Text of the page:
Seniors Forgotten Under Graham-Cassidy
Ihope by the time you read this the U.S. Senate will have scrapped its ill-conceived bill to repeal the Affordable Care Act.
I do not use the phrase “ill-conceived” lightly. As written, the Graham-Cassidy bill — drafted by U.S. Sens. Lindsey Graham of South Carolina and Bill Cassidy of Louisiana — would gut the Medicaid expansion, the individual and employer mandates, and the subsidies to help people afford insurance. It would take money away from those programs and give some of it back to the states in the form of block grants. In time, stagnant and/or diminishing funds, and higher medical expenses would factor in and shift costs to states, Medicaid enrollees and their families.
Despite what its sponsors tell you, Graham-Cassidy offers no guarantee of coverage for people with pre-existing conditions. According to analysts, including researchers in the AARP Public Policy Institute, Graham-Cassidy would allow the states receiving block grants to waive essential for people with pre-existing conditions.
People with disabilities and their families would be at great risk, as the government would set a per-capita cap on Medicaid dollars. If you spend up to your cap before the allotted time runs out, you’re on your own.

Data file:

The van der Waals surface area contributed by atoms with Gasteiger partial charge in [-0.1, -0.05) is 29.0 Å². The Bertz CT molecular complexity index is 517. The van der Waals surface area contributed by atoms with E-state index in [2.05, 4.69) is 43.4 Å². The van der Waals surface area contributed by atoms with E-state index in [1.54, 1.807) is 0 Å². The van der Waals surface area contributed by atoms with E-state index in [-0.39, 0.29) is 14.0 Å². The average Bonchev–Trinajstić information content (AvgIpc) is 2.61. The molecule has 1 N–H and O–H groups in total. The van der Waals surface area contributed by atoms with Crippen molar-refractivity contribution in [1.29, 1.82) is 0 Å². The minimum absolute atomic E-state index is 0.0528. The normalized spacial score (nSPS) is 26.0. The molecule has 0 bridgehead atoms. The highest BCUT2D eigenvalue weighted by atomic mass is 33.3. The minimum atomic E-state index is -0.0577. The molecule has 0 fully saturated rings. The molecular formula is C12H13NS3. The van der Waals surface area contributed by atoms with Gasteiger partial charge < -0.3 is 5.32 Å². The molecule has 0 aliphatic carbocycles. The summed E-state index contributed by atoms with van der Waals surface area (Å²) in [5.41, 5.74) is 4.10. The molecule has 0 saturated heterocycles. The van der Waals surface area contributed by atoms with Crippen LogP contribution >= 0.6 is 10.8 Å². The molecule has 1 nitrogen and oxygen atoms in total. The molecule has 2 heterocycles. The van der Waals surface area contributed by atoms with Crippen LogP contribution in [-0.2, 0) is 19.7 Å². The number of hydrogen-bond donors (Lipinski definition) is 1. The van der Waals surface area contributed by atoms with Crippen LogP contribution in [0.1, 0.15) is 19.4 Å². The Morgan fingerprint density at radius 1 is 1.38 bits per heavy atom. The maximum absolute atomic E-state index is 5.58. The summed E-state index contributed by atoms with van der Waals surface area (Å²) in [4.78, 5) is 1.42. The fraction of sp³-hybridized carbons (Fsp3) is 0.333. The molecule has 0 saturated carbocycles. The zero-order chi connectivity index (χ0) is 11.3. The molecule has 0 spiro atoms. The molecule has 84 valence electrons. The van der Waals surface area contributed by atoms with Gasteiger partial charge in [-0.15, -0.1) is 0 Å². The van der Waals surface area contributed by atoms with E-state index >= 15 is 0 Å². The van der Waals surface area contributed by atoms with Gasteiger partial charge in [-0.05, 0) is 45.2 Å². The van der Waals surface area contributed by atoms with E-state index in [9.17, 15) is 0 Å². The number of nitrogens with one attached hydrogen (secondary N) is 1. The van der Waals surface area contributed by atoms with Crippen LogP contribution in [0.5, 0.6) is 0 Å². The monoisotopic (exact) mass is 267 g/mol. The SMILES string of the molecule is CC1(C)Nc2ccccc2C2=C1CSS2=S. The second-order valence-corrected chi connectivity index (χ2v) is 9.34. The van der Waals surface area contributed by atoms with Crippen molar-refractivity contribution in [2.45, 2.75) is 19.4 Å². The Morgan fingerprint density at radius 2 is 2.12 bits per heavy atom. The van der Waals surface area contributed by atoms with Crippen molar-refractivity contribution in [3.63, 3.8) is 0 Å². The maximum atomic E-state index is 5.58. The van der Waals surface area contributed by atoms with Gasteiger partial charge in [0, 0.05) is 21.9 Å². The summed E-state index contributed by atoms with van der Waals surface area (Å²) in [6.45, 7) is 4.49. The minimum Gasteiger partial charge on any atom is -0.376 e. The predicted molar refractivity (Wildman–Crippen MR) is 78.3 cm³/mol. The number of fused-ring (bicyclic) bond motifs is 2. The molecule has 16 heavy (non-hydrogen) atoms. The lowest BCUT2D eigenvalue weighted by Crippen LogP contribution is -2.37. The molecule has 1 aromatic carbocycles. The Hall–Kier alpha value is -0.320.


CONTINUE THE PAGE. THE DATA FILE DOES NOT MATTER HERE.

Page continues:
The elderly would take it on the chin. According to AARP, “The bill eliminates - tance — premium tax credits and cost-sharing reductions — critical to ensuring that low- to moderate-income older adults are able to afford the coverage they need.
“The bill may also allow states to charge older adults … than under current law on the basis of their age, by waiving federal protections that limit the practice known as age rating.”
Take a look at the chart above to see how seniors in Hawai‘i might fare, according to AARP. Under current law, a 60-year-old making $25,000 a year would pay an average of $1,608 in 2020. Under Graham-Cassidy, Hawai‘i seniors could see their premiums increase a whopping $10,410 by 2020.
Both Hawai‘i Sens. Mazie Hirono and Brian Schatz are against Graham-Cassidy.
Just how bad is this bill? As of this writing, Medicaid directors of all 50 states have issued a warning about Graham-Cassidy, saying it would place an enormous burden on the states.
And look at the organizations opposed to it. The medical and insurance heavyweights are united in saying the bill will hurt millions of people. The list includes AARP, American Cancer Society, American Diabetes Association, American Heart Association, American Lung Association, American Medical Association, Cystic Fibrosis Foundation and March of Dimes.
Insurance giant Blue Cross Blue Shield Association, which includes under its umbrella lo - ential insurance lobby America’s Health Insurance Plans.
As I write this, 11 governors - one independent.
I sincerely hope Sen. McConnell makes my column obsolete by the time you see it by dropping this crazy bill. Most Americans would rather not see their health care blown up, thank you very much.
Why are most of Gra- ham-Cassidy’s supporters politicians? Why are most of Graham-Cassidy’s opponents ordinary citizens and almost all major medical, social and insurance organizations?
And why, why, why do we over and over again?
Premiums for the elderly would increase by thousands of dollars under the Graham-Cassidy bill.